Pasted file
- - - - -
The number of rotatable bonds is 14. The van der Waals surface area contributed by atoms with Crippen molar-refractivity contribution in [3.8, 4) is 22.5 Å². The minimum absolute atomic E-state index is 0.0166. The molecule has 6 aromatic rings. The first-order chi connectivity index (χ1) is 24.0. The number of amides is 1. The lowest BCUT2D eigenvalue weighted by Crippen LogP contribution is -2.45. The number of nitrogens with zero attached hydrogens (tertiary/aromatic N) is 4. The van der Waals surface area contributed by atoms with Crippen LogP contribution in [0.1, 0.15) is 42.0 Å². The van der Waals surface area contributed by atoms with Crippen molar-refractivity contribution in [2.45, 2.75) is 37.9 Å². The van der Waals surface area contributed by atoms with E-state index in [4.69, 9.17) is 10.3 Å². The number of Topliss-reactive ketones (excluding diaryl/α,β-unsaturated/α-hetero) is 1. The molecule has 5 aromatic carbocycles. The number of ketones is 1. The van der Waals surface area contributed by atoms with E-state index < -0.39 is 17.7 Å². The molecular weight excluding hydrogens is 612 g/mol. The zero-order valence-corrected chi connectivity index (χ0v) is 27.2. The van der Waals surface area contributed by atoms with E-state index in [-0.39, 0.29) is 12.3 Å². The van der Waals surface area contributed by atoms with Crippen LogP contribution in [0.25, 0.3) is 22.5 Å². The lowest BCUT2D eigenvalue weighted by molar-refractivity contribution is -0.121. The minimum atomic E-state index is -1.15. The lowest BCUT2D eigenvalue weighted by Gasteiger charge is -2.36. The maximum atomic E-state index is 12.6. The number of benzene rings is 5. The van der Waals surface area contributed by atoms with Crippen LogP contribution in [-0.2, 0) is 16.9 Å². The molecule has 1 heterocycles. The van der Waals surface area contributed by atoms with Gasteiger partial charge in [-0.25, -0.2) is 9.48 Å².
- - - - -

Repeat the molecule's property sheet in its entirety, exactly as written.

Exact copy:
The number of rotatable bonds is 14. The van der Waals surface area contributed by atoms with Crippen molar-refractivity contribution in [3.8, 4) is 22.5 Å². The minimum absolute atomic E-state index is 0.0166. The molecule has 6 aromatic rings. The first-order chi connectivity index (χ1) is 24.0. The number of amides is 1. The lowest BCUT2D eigenvalue weighted by Crippen LogP contribution is -2.45. The number of nitrogens with zero attached hydrogens (tertiary/aromatic N) is 4. The van der Waals surface area contributed by atoms with Crippen LogP contribution in [0.1, 0.15) is 42.0 Å². The van der Waals surface area contributed by atoms with Crippen molar-refractivity contribution in [2.45, 2.75) is 37.9 Å². The van der Waals surface area contributed by atoms with E-state index in [4.69, 9.17) is 10.3 Å². The number of Topliss-reactive ketones (excluding diaryl/α,β-unsaturated/α-hetero) is 1. The molecule has 5 aromatic carbocycles. The number of ketones is 1. The van der Waals surface area contributed by atoms with E-state index < -0.39 is 17.7 Å². The molecular weight excluding hydrogens is 612 g/mol. The zero-order valence-corrected chi connectivity index (χ0v) is 27.2. The van der Waals surface area contributed by atoms with E-state index in [-0.39, 0.29) is 12.3 Å². The van der Waals surface area contributed by atoms with Crippen LogP contribution in [0.25, 0.3) is 22.5 Å². The lowest BCUT2D eigenvalue weighted by molar-refractivity contribution is -0.121. The minimum atomic E-state index is -1.15. The lowest BCUT2D eigenvalue weighted by Gasteiger charge is -2.36. The maximum atomic E-state index is 12.6. The number of benzene rings is 5. The van der Waals surface area contributed by atoms with Crippen LogP contribution in [-0.2, 0) is 16.9 Å². The molecule has 1 heterocycles. The van der Waals surface area contributed by atoms with Gasteiger partial charge in [-0.25, -0.2) is 9.48 Å².